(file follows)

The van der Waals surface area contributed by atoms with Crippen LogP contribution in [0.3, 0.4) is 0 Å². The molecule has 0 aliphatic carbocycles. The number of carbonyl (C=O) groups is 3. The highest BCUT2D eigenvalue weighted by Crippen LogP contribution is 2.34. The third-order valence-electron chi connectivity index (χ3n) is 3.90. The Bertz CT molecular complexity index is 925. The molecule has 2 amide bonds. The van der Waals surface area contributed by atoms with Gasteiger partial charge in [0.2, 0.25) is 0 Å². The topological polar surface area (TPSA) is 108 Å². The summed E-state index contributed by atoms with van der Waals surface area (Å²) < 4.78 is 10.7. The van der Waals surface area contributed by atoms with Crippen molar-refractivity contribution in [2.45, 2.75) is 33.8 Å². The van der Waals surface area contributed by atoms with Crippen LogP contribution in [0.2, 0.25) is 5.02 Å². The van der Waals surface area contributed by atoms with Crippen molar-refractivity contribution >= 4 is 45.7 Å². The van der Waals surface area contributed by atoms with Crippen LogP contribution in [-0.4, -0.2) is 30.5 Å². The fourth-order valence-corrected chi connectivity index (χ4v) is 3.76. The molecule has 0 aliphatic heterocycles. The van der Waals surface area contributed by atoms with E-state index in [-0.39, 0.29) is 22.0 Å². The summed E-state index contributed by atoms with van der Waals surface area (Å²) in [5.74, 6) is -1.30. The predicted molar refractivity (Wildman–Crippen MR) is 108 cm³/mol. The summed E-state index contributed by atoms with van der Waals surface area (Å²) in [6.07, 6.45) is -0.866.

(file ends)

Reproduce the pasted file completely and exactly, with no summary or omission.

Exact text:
The van der Waals surface area contributed by atoms with Crippen LogP contribution in [0.3, 0.4) is 0 Å². The molecule has 0 aliphatic carbocycles. The number of carbonyl (C=O) groups is 3. The highest BCUT2D eigenvalue weighted by Crippen LogP contribution is 2.34. The third-order valence-electron chi connectivity index (χ3n) is 3.90. The Bertz CT molecular complexity index is 925. The molecule has 2 amide bonds. The van der Waals surface area contributed by atoms with Gasteiger partial charge in [0.2, 0.25) is 0 Å². The topological polar surface area (TPSA) is 108 Å². The summed E-state index contributed by atoms with van der Waals surface area (Å²) < 4.78 is 10.7. The van der Waals surface area contributed by atoms with Crippen molar-refractivity contribution in [2.45, 2.75) is 33.8 Å². The van der Waals surface area contributed by atoms with Crippen LogP contribution in [0.2, 0.25) is 5.02 Å². The van der Waals surface area contributed by atoms with Crippen molar-refractivity contribution >= 4 is 45.7 Å². The van der Waals surface area contributed by atoms with Crippen LogP contribution in [-0.4, -0.2) is 30.5 Å². The fourth-order valence-corrected chi connectivity index (χ4v) is 3.76. The molecule has 0 aliphatic heterocycles. The van der Waals surface area contributed by atoms with E-state index in [-0.39, 0.29) is 22.0 Å². The summed E-state index contributed by atoms with van der Waals surface area (Å²) in [5.74, 6) is -1.30. The predicted molar refractivity (Wildman–Crippen MR) is 108 cm³/mol. The summed E-state index contributed by atoms with van der Waals surface area (Å²) in [6.07, 6.45) is -0.866.